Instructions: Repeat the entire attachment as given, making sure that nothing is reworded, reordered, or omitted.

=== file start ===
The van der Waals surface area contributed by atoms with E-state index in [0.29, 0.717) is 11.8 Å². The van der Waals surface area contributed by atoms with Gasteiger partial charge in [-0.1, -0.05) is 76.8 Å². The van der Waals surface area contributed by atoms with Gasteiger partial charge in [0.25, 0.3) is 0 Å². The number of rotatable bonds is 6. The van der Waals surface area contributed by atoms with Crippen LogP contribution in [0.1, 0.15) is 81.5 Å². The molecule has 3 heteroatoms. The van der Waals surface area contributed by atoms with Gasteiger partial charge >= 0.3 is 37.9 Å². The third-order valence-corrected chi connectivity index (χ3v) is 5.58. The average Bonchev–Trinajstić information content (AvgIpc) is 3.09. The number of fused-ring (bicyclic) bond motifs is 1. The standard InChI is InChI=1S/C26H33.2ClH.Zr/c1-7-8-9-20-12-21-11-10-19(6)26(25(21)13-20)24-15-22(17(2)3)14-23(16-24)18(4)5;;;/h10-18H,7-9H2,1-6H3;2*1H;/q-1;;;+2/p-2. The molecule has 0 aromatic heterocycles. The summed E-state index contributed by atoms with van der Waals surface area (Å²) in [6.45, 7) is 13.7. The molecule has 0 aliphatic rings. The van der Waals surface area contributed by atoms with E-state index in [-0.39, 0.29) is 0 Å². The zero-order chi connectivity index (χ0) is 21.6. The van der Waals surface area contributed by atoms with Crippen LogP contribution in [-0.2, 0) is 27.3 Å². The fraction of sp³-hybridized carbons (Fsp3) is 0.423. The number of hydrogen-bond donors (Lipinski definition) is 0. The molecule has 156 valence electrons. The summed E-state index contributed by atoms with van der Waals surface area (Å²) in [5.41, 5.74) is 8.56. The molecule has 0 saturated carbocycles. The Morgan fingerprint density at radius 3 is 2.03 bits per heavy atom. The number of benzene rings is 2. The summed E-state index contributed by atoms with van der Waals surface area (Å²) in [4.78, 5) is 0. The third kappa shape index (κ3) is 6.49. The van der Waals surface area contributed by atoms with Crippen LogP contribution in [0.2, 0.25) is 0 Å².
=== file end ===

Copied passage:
The van der Waals surface area contributed by atoms with E-state index in [0.29, 0.717) is 11.8 Å². The van der Waals surface area contributed by atoms with Gasteiger partial charge in [-0.1, -0.05) is 76.8 Å². The van der Waals surface area contributed by atoms with Gasteiger partial charge in [0.25, 0.3) is 0 Å². The number of rotatable bonds is 6. The van der Waals surface area contributed by atoms with Crippen LogP contribution in [0.1, 0.15) is 81.5 Å². The molecule has 3 heteroatoms. The van der Waals surface area contributed by atoms with Gasteiger partial charge >= 0.3 is 37.9 Å². The third-order valence-corrected chi connectivity index (χ3v) is 5.58. The average Bonchev–Trinajstić information content (AvgIpc) is 3.09. The number of fused-ring (bicyclic) bond motifs is 1. The standard InChI is InChI=1S/C26H33.2ClH.Zr/c1-7-8-9-20-12-21-11-10-19(6)26(25(21)13-20)24-15-22(17(2)3)14-23(16-24)18(4)5;;;/h10-18H,7-9H2,1-6H3;2*1H;/q-1;;;+2/p-2. The molecule has 0 aromatic heterocycles. The summed E-state index contributed by atoms with van der Waals surface area (Å²) in [6.45, 7) is 13.7. The molecule has 0 aliphatic rings. The van der Waals surface area contributed by atoms with E-state index in [-0.39, 0.29) is 0 Å². The zero-order chi connectivity index (χ0) is 21.6. The van der Waals surface area contributed by atoms with Crippen LogP contribution in [-0.2, 0) is 27.3 Å². The fraction of sp³-hybridized carbons (Fsp3) is 0.423. The number of hydrogen-bond donors (Lipinski definition) is 0. The molecule has 156 valence electrons. The summed E-state index contributed by atoms with van der Waals surface area (Å²) in [5.41, 5.74) is 8.56. The molecule has 0 saturated carbocycles. The Morgan fingerprint density at radius 3 is 2.03 bits per heavy atom. The number of benzene rings is 2. The summed E-state index contributed by atoms with van der Waals surface area (Å²) in [4.78, 5) is 0. The third kappa shape index (κ3) is 6.49. The van der Waals surface area contributed by atoms with Crippen LogP contribution in [0.2, 0.25) is 0 Å².